1. Memory practice. We started class with a little visualizing to help them remember definitions to four key terms.
2. Quiz. Students took a very short quiz on Tone, Speaker, Connotation, and Denotation. This quiz will count as a homework grade and should be posted to the gradebook very soon (today).
3. Sound overview. Sound in poetry is like the music: it’s percussion, it’s melody, and it’s motif.
4. Alliteration. We took notes on L22 on the definition of alliteration, which most student knew.
Alliteration: the repetition of the beginning sound of nearby words (remember it’s the beginning SOUND, not the beginning letters)
Next, we all made up alliterative nicknames for ourselves. For instance, “gawky, gregarious Ms. Garvoille.” Students all created their own nicknames using alliteration.
5. Assonance and Consonance. These two words have the same definition except for one word.
Assonance: the repetition of vowel sounds within nearby words. (Cooky Luna; Destroy Ms. Garvoille)
Consonance: the repetition of consonant sounds within nearby words.
Caution: a phrase like “Daddy, dare me,” uses the “duh” sound for both alliteration and consonance. If you consider just the initial D’s of Daddy and dare, it’s alliteration. If you notice the internal double-D of Daddy, and you link that to the other alliterative D’s then you’re looking at consonance.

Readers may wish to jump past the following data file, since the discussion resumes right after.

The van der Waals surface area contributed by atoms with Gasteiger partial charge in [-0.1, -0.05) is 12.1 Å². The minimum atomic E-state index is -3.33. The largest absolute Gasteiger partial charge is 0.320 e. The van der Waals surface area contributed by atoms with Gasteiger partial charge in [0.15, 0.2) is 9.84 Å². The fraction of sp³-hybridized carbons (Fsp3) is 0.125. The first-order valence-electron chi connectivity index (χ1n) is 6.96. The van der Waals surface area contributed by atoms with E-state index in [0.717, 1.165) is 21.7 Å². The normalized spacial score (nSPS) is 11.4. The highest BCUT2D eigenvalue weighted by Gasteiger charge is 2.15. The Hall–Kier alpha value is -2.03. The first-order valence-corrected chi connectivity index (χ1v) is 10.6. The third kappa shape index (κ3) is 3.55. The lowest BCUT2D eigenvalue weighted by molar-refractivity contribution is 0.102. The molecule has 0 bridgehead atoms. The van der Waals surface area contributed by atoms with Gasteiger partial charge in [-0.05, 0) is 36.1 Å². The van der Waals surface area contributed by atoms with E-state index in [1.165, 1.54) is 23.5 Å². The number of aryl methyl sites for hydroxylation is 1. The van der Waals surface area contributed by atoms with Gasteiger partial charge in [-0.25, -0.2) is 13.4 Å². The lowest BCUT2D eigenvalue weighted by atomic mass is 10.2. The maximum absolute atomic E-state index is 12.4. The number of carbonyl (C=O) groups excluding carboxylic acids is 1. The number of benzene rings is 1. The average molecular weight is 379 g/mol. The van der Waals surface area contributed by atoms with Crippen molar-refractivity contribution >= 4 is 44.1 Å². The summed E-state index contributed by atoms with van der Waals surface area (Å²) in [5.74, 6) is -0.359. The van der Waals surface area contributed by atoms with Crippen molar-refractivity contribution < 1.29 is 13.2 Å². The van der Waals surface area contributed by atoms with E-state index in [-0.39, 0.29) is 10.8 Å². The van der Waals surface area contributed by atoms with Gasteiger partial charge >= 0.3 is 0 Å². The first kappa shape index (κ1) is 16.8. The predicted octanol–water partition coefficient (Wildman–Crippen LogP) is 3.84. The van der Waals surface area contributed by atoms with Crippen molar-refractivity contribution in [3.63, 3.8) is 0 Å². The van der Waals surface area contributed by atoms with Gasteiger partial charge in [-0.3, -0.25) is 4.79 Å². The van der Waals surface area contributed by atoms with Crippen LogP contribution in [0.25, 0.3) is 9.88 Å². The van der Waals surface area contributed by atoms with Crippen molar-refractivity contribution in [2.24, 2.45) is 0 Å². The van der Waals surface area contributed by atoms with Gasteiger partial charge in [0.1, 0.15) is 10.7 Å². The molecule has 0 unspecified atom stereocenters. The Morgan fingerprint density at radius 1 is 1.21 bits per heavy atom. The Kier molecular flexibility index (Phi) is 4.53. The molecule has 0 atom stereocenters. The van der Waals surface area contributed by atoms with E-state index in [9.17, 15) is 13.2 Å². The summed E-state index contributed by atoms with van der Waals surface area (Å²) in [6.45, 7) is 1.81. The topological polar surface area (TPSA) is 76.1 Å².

6. Listening for sound devices. Next, we listened to Sylvia Plath read the beginning of her poem “Daddy.” We wrote down the repeated sounds we heard and then looked at the poem together to identify those sounds.
7. Sound Alphabet. In most classes we did not make it to the sound alphabet, but here’s what we did: on a separate sheet of notebook paper labeled L24, Sound Alphabet, we listed all the letters of the alphabet. Then, next to each letter, we wrote what type of sound that letter usually makes in a word. A soft sound? Hard sound? For the vowels, we wrote what kind of emotion or facial expression is associated with that sound.
8. Example Poem: “A Slumber Did My Spirit Seal”. Student looked at the back of L22 at our example poem by Wordsworth to help us practice sound devices. First, we marked all of the syntactical units with a slash to understand where each complete idea begins and ends. Then, we paraphrased each syntactical unit in our own words. During paraphrase, it’s important not to interpret, but rather just to reword the poem. Then, we noted important diction and the connotation of those words. Finally, we marked the alliteration, assonance, and consonance in the first line of the poem, noting how each type of sound supports or contrasts the meaning of the poem.